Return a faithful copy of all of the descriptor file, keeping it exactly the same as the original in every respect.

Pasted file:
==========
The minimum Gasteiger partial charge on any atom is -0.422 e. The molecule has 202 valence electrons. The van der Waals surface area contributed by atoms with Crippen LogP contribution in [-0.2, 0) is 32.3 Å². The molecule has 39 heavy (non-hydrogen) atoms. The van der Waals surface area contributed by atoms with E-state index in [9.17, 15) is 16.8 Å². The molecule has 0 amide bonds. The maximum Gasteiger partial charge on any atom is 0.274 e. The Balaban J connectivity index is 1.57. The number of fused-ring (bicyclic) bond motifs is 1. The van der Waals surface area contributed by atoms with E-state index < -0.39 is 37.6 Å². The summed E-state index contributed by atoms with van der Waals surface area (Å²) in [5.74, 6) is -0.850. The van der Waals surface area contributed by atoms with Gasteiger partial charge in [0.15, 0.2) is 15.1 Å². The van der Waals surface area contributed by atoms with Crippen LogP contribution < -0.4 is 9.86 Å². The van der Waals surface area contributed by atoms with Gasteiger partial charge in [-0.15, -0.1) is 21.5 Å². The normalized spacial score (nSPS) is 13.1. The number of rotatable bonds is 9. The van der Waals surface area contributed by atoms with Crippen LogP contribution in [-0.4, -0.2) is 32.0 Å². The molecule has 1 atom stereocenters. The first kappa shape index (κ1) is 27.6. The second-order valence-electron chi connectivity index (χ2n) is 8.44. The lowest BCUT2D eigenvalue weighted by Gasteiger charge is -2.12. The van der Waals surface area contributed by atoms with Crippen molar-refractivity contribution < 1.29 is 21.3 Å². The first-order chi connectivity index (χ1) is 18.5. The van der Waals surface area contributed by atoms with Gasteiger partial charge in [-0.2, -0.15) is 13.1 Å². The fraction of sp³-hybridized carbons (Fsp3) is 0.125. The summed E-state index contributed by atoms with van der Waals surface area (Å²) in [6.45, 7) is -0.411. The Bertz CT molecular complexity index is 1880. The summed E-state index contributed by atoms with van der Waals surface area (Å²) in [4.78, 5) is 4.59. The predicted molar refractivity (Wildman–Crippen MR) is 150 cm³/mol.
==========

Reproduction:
The minimum Gasteiger partial charge on any atom is -0.422 e. The molecule has 202 valence electrons. The van der Waals surface area contributed by atoms with Crippen LogP contribution in [-0.2, 0) is 32.3 Å². The molecule has 39 heavy (non-hydrogen) atoms. The van der Waals surface area contributed by atoms with E-state index in [9.17, 15) is 16.8 Å². The molecule has 0 amide bonds. The maximum Gasteiger partial charge on any atom is 0.274 e. The Balaban J connectivity index is 1.57. The number of fused-ring (bicyclic) bond motifs is 1. The van der Waals surface area contributed by atoms with E-state index < -0.39 is 37.6 Å². The summed E-state index contributed by atoms with van der Waals surface area (Å²) in [5.74, 6) is -0.850. The van der Waals surface area contributed by atoms with Gasteiger partial charge in [0.15, 0.2) is 15.1 Å². The van der Waals surface area contributed by atoms with Crippen LogP contribution < -0.4 is 9.86 Å². The van der Waals surface area contributed by atoms with Gasteiger partial charge in [-0.15, -0.1) is 21.5 Å². The normalized spacial score (nSPS) is 13.1. The number of rotatable bonds is 9. The van der Waals surface area contributed by atoms with Crippen LogP contribution in [-0.4, -0.2) is 32.0 Å². The molecule has 1 atom stereocenters. The first kappa shape index (κ1) is 27.6. The second-order valence-electron chi connectivity index (χ2n) is 8.44. The lowest BCUT2D eigenvalue weighted by Gasteiger charge is -2.12. The van der Waals surface area contributed by atoms with Crippen molar-refractivity contribution < 1.29 is 21.3 Å². The first-order chi connectivity index (χ1) is 18.5. The van der Waals surface area contributed by atoms with Gasteiger partial charge in [-0.2, -0.15) is 13.1 Å². The fraction of sp³-hybridized carbons (Fsp3) is 0.125. The summed E-state index contributed by atoms with van der Waals surface area (Å²) in [6.45, 7) is -0.411. The Bertz CT molecular complexity index is 1880. The summed E-state index contributed by atoms with van der Waals surface area (Å²) in [4.78, 5) is 4.59. The predicted molar refractivity (Wildman–Crippen MR) is 150 cm³/mol.